"Viking Economics - How the Scandinavians Got it Right - and How We Can Too," by George Lakey, 2016
If any book will make you a militant social-democrat, this is it. The comparison between Iceland, Denmark, Norway, Sweden and Finland to the shabby, reactionary state of the U.S. is extreme, to the detriment of the latter. Lakey, using both his political understanding and his long residency in Norway, hammers on how U.S. capitalism is cruel and bloodthirsty - primitive under a modern veneer, while the "Nordics" are on the right track in almost every area which concerns ordinary people. However, his somewhat starry view of bringing this social democracy to the U.S. is basically flawed. That later.
Lakey makes many arguments against U.S. capital that Marxists also make. It is an enjoyable and easy read, with statistics and clear comparison's that leave little doubt about 'who' is right in this battle of social economics. Because economics is not a 'science' - it is a social question that boils down to: "Who benefits?" Lakey clearly sees that a society that is more equal, where labor has a significant amount of power, where co-ops and cooperation exist on a mass scale, where significant Labor Parties hold political power, is better in every way than the model of dog-eat-dog competition. There is less crime, less suicide and mental problems, less unemployment, less despoliation of the environment, less ignorance and fear, less racism and nationalism, less poverty, less sickness, less stress and frankly, regular people are far happier.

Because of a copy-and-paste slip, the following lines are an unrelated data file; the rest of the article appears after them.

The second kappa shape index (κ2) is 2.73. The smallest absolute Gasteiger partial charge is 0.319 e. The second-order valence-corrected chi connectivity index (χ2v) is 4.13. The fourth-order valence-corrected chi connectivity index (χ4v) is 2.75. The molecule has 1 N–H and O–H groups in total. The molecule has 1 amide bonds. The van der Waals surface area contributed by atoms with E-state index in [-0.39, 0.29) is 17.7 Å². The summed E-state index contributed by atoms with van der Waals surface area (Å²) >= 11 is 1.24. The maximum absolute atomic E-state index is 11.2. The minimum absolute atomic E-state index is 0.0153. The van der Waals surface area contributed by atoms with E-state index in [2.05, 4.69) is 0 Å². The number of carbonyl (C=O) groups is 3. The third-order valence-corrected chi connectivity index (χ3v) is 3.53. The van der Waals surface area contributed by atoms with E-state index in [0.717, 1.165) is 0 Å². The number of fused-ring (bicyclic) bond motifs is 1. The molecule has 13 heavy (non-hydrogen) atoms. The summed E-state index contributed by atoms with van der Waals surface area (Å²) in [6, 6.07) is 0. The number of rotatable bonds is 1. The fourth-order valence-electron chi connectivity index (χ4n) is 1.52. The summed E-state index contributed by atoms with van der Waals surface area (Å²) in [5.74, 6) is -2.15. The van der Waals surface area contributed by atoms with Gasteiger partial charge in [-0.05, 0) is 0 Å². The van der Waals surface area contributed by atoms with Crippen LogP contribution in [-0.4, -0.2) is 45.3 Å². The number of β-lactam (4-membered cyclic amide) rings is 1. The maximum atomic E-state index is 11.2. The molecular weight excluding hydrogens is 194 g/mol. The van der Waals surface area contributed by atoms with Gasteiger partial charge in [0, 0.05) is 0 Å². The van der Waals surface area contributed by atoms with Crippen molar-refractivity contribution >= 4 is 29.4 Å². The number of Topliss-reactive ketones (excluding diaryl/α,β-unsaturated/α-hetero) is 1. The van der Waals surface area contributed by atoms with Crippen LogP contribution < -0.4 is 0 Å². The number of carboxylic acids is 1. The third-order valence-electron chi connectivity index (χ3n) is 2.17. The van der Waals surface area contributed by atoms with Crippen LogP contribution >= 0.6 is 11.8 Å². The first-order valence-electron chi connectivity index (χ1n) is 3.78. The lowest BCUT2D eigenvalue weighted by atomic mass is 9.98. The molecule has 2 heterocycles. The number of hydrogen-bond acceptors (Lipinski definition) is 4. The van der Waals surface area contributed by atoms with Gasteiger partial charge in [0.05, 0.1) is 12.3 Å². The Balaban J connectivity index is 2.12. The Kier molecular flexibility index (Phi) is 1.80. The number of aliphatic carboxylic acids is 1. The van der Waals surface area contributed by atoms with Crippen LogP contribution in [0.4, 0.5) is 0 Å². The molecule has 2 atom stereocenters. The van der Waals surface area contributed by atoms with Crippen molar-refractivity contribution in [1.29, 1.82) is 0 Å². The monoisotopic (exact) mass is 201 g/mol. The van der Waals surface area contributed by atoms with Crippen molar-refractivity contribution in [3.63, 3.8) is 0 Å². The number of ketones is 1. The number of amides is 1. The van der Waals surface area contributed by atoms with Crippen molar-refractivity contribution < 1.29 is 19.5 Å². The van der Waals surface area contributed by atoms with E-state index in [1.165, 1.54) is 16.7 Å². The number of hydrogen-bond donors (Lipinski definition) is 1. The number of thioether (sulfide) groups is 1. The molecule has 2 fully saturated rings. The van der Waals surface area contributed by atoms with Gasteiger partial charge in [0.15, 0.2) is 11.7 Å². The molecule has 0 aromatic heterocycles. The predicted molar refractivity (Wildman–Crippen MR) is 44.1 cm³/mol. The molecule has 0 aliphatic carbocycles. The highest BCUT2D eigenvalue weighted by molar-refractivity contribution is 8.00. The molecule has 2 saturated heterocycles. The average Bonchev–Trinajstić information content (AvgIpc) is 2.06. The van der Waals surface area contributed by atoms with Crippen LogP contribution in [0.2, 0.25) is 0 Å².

Lakey points out that the early Viking pagan culture actually provided a different and more equal template for social life than the later Christian medieval culture - and this still plays out in present day Scandinavia.
One of the most significant points he makes is that these countries are not 'welfare states.' That is a misnomer based on reactionary political confusion. Unlike the U.S., where 'special' programs are targeted at the 'poor' - the social-democratic economies are 'universal service states,' as he calls them. Since nearly everyone benefits, those at the bottom of the economic class structure are not stigmatized and penalized and turned into a pariah class or ethnicity, as in the U.S. U.S. liberals love the U.S. 'welfare' state because it pretends to solve the problem. It does not and it has not - it only continues the problem and exacerbates racism and classicism. It is the government version of religiously-motivated charity. When I was on welfare years ago, I sold a communist paper in the welfare offices with the line, "Get rid of the welfare system." Sold tons of papers to those trapped in it.